If there’s even a chance that they can come back from this, only time can mend what’s broken.
And while Steve’s never been very good at waiting, Bucky’s certainly earned as much time as it takes to heal.
“I thought I might find you here.”
Steve places the file he’s been scanning on top of the stack of mission reports he’s already read through and glances up to see Sam leaning against the doorframe.
He’s reminded suddenly, painfully, of that night when he’d come upon Natasha in a similar way. She’d been sitting in this same seat, just finished conferencing in some of the few remaining heroes who’d still been fighting to keep the world running in the wake of the devastation wrought by Thanos.
She’d looked haunted; exhausted; tear tracks shimmering faintly on her cheeks — a magnitude of emotion he was certain he’d never seen her express before.
Steve had offered what he could in the way of comfort — which is to say, not nearly enough — but Natasha had managed to dredge up a smile for him anyway.
He misses her.
The loss of her friendship — something that had become all the more precious in the absence of Bucky, and Sam, and so many of the other Avengers — is just another thing that weighs upon him when he allows himself to think about it.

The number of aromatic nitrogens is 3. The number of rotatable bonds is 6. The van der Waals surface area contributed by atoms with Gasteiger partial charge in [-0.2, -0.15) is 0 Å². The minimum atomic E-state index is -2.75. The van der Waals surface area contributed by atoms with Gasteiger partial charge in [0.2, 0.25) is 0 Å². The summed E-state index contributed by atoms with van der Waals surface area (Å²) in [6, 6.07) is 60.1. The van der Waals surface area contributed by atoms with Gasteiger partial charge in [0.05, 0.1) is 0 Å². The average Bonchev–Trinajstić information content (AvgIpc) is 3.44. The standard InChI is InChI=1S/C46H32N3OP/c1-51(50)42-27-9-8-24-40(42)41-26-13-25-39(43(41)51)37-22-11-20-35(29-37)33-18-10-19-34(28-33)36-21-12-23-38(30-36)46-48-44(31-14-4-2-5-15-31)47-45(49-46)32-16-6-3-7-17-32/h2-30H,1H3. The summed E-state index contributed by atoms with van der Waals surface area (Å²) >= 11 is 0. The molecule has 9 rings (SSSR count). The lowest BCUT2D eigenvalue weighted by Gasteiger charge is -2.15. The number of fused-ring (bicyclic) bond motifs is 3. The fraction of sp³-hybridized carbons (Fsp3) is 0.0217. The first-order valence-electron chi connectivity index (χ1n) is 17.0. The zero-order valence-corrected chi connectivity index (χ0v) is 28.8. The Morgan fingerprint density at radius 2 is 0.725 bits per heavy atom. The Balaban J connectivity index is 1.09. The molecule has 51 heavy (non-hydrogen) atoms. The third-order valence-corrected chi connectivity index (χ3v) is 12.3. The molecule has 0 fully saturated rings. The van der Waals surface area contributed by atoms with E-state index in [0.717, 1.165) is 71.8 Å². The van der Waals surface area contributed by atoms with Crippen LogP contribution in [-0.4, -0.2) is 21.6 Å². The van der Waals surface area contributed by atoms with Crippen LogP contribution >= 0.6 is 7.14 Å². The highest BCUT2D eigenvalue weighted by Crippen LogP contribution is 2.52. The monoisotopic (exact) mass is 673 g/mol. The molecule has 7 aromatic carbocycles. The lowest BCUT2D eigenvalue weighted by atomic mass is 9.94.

She’d meant so much to him. Always there to build him up when he’d needed it, never afraid to call him on his bullshit either. She’d been his confident, his ally, his friend. And he never even had the chance to say goodbye.
He sighs heavily, shoving down his own urge to cry as he meets Sam’s too-knowing eyes.
The files he’s been going through don’t help his current emotional instability in the least.
Each one includes a mission report written by Bucky, while some include additional reports from other agents who may have been assigned to the same mission. Bucky’s reports are detached, impassive. He relates successes and casualties, captures, and injuries sustained — all with the same cool, efficient wording.
The reports included alongside his — from team members and handlers alike — are also professional, but they tend to contain an undertone of wary unease wherever ‘Barnes’ is mentioned. They note his brutal efficiency, his ability to work effectively with a team. But they also hint, non-explicitly, at how that same level of single-minded focus makes them uncomfortable.
Barnes sustained an abdominal laceration while coming to the defence of Agent Diaz, states one report, but refrained from performing medical care upon himself. When asked, Barnes reported that the injury was not ‘mission critical’; that he was still ‘functional’.
While the mission was accomplished successfully, this agent feels that there was more than enough time for the administration of first aid. Accordingly, this agent would like it on record that: as protocol advocates for all moderate to severe injuries to receive medical attention, no team member should abstain from taking advantage of such provisions when the mission allows, especially as such behavior can be detrimental to team morale.
Later in the same file, a note from Agent Hill had been appended: Barnes has been notified about the effect his decision to forgo medical care had upon his team’s morale. He has agreed to attend to any future medical needs he or his team deem ‘necessary’, provided that doing so will not needlessly hinder mission success.